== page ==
Here’s the death to problem solving:
A group of people sitting around a conference table trying to solve a technical manufacturing problem. Only one person in the group has actually seen the problem or defect, and the entire rest of the group hasn’t even seen the process first hand that created it. One person is outspoken of their particular idea, and eventually everyone “agrees” to buy into the argument and we march along with an action plan. This is probably the worst possible way to attack a problem – I call it “Engineering by Consensus.”
Here’s a better way:
- Go to the location of the issue.
- Roll out a whiteboard on wheels directly to the location of the problem. You do have a whiteboard on wheels, right? I have a whiteboard pre-marked with a fishbone diagram and a whiteboard version of an initial A3 problem solving structure. See the image.
- Assemble a cross-functional team. The team members must include at least one person directly involved with the process (like the operator or at a minimum the leading technician), and preferably someone from outside the functional area to bring in outside ideas.
- First agree on the background condition, current state, and preliminary goal/target condition. Be sure to physically handle and see the actual defect you are dealing with. If you need to, move the group to the appropriate inspection equipment (microscopes, measurement equipment, etc.). Note if you are not familiar with A3 thinking, there are many fantastic resources available to you. I would recommend Mike Osterling or Gemba Academy. (If you are also a worthy A3 trainer, consultant or resource, let me know.)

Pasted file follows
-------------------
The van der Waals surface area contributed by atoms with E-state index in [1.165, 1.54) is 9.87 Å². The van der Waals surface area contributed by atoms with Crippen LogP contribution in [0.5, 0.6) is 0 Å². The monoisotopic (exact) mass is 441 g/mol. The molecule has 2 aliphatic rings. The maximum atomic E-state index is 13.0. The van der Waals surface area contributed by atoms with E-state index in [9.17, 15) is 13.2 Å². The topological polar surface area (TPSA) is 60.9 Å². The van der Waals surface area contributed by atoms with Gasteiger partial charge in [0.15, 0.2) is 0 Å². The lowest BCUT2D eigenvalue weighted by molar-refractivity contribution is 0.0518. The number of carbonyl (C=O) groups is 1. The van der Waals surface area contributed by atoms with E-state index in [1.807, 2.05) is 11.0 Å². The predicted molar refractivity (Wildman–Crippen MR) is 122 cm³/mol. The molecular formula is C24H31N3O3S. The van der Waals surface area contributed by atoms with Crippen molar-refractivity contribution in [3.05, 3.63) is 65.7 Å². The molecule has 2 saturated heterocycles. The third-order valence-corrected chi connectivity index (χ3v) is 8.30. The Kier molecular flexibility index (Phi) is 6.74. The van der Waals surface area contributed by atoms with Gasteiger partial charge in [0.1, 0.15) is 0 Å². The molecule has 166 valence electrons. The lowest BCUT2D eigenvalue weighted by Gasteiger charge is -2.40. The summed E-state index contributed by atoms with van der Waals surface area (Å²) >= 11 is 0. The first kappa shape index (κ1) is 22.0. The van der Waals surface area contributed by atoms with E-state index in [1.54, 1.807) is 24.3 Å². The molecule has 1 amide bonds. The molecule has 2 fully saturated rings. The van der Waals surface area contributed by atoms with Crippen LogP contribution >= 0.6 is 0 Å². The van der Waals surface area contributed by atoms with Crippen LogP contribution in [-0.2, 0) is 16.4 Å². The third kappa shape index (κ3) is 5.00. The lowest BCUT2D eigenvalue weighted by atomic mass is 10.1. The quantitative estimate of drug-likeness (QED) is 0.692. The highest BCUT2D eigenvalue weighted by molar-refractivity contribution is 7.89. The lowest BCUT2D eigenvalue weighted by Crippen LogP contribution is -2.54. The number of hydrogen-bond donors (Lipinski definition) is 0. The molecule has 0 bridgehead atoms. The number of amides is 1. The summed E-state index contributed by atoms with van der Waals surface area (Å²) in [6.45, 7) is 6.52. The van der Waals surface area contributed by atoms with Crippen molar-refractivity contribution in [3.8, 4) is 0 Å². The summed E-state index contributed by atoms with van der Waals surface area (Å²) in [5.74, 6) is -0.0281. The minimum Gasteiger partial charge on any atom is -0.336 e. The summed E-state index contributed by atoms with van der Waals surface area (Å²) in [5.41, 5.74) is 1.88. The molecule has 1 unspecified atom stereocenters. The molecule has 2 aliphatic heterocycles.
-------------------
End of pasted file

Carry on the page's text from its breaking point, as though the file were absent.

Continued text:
- Next, go through a detailed Process Map of the process in question. One of these days, I’ll go into greater depth of how I do this with my team, but the basic idea is that a Process Map shows not only the basic manufacturing steps, but also the inputs and the outputs to each of those steps. Note this is not to be confused with a flow chart, nor a Value Stream Map. Detailing out the inputs and outputs to the process is an amazingly effective way to understand a process.
- Next move on to the Fishbone Diagram with the team. Leave no stone unturned. Again there are many resources available for good fishbone diagrams out there if you haven’t done one before.
- Finally, after you have gone over your fishbone diagram and process map, you can prioritize the items you think are the most likely causes to your defect. You can get fancy and rank the potential root causes, and there are tools and techniques to do this, but just going over the items you identify on your fishbone diagram and highlighting them with a different color marker is fine.
- Finally, sketch out the experiment plans to truly identify the root cause of your problem.
- From there, it’s a matter of follow-through using the A3 approach.
Let me know what you think!!